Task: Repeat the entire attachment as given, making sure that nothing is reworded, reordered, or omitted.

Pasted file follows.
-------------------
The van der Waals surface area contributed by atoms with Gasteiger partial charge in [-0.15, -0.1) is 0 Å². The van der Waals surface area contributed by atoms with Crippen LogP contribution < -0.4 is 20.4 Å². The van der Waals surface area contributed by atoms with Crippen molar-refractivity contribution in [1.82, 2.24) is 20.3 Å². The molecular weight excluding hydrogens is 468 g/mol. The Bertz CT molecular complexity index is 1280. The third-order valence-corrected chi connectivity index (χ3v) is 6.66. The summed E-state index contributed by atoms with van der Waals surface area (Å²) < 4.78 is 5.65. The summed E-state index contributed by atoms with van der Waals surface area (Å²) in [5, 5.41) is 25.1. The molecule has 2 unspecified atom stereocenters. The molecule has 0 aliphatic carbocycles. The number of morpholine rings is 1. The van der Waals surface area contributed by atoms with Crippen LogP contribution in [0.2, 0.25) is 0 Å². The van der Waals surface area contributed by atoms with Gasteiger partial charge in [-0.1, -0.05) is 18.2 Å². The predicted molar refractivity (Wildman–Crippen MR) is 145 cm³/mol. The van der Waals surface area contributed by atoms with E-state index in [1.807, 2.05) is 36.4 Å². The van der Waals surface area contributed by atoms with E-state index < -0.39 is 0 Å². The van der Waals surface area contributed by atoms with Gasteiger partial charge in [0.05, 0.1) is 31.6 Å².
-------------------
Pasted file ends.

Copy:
The van der Waals surface area contributed by atoms with Gasteiger partial charge in [-0.15, -0.1) is 0 Å². The van der Waals surface area contributed by atoms with Crippen LogP contribution < -0.4 is 20.4 Å². The van der Waals surface area contributed by atoms with Crippen molar-refractivity contribution in [1.82, 2.24) is 20.3 Å². The molecular weight excluding hydrogens is 468 g/mol. The Bertz CT molecular complexity index is 1280. The third-order valence-corrected chi connectivity index (χ3v) is 6.66. The summed E-state index contributed by atoms with van der Waals surface area (Å²) < 4.78 is 5.65. The summed E-state index contributed by atoms with van der Waals surface area (Å²) in [5, 5.41) is 25.1. The molecule has 2 unspecified atom stereocenters. The molecule has 0 aliphatic carbocycles. The number of morpholine rings is 1. The van der Waals surface area contributed by atoms with Crippen LogP contribution in [0.2, 0.25) is 0 Å². The van der Waals surface area contributed by atoms with Gasteiger partial charge in [-0.1, -0.05) is 18.2 Å². The predicted molar refractivity (Wildman–Crippen MR) is 145 cm³/mol. The van der Waals surface area contributed by atoms with E-state index in [1.807, 2.05) is 36.4 Å². The van der Waals surface area contributed by atoms with E-state index < -0.39 is 0 Å². The van der Waals surface area contributed by atoms with Gasteiger partial charge in [0.05, 0.1) is 31.6 Å².